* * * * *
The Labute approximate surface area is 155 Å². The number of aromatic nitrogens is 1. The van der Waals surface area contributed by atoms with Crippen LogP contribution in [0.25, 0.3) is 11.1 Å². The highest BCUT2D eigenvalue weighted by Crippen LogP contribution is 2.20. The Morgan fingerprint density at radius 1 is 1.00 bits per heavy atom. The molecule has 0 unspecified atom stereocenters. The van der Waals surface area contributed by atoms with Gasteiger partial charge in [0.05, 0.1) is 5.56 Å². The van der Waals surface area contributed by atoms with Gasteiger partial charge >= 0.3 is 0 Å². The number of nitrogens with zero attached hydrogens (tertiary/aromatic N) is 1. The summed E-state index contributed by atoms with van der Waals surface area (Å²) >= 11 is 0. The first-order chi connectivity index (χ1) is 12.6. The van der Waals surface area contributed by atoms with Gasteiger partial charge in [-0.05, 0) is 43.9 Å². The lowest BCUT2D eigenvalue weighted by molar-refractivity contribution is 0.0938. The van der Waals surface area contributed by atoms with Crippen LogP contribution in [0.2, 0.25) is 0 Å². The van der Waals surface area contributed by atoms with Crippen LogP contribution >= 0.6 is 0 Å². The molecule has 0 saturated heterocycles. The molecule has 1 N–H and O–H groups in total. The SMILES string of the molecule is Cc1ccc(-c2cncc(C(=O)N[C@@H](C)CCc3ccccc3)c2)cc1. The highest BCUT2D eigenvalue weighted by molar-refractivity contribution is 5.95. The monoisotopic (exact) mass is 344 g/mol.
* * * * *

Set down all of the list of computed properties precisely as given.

The Labute approximate surface area is 155 Å². The number of aromatic nitrogens is 1. The van der Waals surface area contributed by atoms with Crippen LogP contribution in [0.25, 0.3) is 11.1 Å². The highest BCUT2D eigenvalue weighted by Crippen LogP contribution is 2.20. The Morgan fingerprint density at radius 1 is 1.00 bits per heavy atom. The molecule has 0 unspecified atom stereocenters. The van der Waals surface area contributed by atoms with Gasteiger partial charge in [0.05, 0.1) is 5.56 Å². The van der Waals surface area contributed by atoms with Gasteiger partial charge >= 0.3 is 0 Å². The number of nitrogens with zero attached hydrogens (tertiary/aromatic N) is 1. The summed E-state index contributed by atoms with van der Waals surface area (Å²) >= 11 is 0. The first-order chi connectivity index (χ1) is 12.6. The van der Waals surface area contributed by atoms with Gasteiger partial charge in [-0.05, 0) is 43.9 Å². The lowest BCUT2D eigenvalue weighted by molar-refractivity contribution is 0.0938. The van der Waals surface area contributed by atoms with Crippen LogP contribution in [0.2, 0.25) is 0 Å². The van der Waals surface area contributed by atoms with Crippen LogP contribution >= 0.6 is 0 Å². The molecule has 0 saturated heterocycles. The molecule has 1 N–H and O–H groups in total. The SMILES string of the molecule is Cc1ccc(-c2cncc(C(=O)N[C@@H](C)CCc3ccccc3)c2)cc1. The highest BCUT2D eigenvalue weighted by molar-refractivity contribution is 5.95. The monoisotopic (exact) mass is 344 g/mol.